To protect the heating device from damage during subsequent processing steps, a sacrificial layer of material is formed above the heating device, and during the subsequent processing the sacrificial layer is preferentially removed, such that the heater device is protected. In an exemplary embodiment, the media heating device is fabricated above the first magnetic pole layer close to the ABS surface of the head. Following the fabrication of the heating device, the sacrificial layer is deposited. Thereafter, write head components, such as write head induction coils and/or a P1 pole pedestal are fabricated above the heating device, and the sacrificial layer is substantially consumed in the aggressive etching and milling steps used to create those components. Further components, including a second magnetic pole are thereafter fabricated to complete the fabrication of the write head portion of the magnetic head.
In a preferred embodiment, the heating device includes an electrically resistive heating element, and electrical insulation layers are fabricated beneath and above the heating element to prevent electrical shorting, and the sacrificial layer is formed upon the electrical insulation layer. The heating element is preferably comprised of NiCr, CrV or NiFe, and the insulation layers are preferably comprised of alumina and/or SiO2, such that only commonly utilized inductive head materials are introduced into the magnetic head in fabricating the heating device. The sacrificial layer may be comprised of alumina, or a material such as NiFe that can act as a seed layer for a subsequent head components such as the P1 pole pedestal.
It is an advantage of the magnetic head of the present invention that it includes an improved media heating device to facilitate the writing of data to a magnetic disk.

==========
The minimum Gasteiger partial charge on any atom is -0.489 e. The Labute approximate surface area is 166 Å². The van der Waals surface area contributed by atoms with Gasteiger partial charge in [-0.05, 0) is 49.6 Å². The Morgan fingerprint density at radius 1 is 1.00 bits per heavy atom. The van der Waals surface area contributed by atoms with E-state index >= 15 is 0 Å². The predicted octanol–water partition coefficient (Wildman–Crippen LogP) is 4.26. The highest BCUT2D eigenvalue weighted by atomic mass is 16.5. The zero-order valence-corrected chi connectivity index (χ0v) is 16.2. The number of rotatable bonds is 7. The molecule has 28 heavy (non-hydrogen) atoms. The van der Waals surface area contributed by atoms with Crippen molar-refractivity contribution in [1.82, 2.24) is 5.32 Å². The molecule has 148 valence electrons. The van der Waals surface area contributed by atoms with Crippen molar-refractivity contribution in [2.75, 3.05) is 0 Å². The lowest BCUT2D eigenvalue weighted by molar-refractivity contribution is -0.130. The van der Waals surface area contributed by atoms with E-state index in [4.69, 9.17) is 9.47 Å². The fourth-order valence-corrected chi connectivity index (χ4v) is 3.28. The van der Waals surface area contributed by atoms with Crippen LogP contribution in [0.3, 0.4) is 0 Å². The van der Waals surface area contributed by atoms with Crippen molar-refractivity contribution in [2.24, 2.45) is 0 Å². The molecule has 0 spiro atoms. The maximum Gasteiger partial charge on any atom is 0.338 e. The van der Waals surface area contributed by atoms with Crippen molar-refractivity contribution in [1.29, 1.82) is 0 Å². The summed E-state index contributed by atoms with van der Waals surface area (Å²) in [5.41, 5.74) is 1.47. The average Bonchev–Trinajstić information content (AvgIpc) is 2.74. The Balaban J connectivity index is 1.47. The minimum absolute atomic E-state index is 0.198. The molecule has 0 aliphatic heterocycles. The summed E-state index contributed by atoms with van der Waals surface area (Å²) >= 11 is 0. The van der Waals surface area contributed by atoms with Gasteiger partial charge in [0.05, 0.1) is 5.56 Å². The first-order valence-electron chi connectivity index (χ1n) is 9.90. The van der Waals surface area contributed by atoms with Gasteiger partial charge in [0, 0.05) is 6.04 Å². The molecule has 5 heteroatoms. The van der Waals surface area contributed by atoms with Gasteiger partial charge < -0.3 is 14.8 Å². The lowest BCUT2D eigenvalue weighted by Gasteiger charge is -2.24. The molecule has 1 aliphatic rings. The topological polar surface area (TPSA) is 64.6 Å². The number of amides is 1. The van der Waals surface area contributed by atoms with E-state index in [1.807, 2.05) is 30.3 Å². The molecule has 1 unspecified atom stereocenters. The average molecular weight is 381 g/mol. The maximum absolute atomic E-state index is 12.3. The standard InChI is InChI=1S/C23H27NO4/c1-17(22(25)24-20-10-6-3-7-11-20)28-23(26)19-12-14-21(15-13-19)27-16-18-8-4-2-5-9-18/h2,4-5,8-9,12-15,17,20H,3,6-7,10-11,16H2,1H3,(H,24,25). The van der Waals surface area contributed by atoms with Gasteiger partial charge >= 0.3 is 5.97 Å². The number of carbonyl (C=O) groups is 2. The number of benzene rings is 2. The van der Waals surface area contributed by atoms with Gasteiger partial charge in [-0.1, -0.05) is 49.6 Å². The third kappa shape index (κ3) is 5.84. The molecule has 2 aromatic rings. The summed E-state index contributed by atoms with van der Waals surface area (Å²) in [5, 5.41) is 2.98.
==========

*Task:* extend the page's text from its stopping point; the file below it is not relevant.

It is another advantage of the magnetic head of the present invention that a sacrificial layer is fabricated above the heating device to protect it during subsequent head fabrication steps.
It is a further advantage of the magnetic head of the present invention that the heating device is disposed beneath a P1 pole pedestal of the magnetic head, and the sacrificial layer is comprised of a material that acts as a seed layer for the plating of the P1 pole pedestal.
It is an advantage of the hard disk drive of the present invention that it includes a magnetic head that includes an improved media heating device to facilitate the writing of data to a magnetic disk.
It is another advantage of the hard disk drive of the present invention that it includes a magnetic head that includes a sacrificial layer that is fabricated above a heating device to protect it during subsequent head fabrication steps
It is a further advantage of the hard disk drive of the present invention that it includes a magnetic head having a heating device that is disposed beneath a P1 pole pedestal of the magnetic head, and the sacrificial layer is comprised of a material that acts as a seed layer for the plating of the P1 pole pedestal.
These and other features and advantages of the present invention will no doubt become apparent to those skilled in the art upon reviewing the following detailed description which makes reference to the several figures of the drawings.
The following drawings are not made to scale of an actual device, and are provided for illustration of the invention described herein.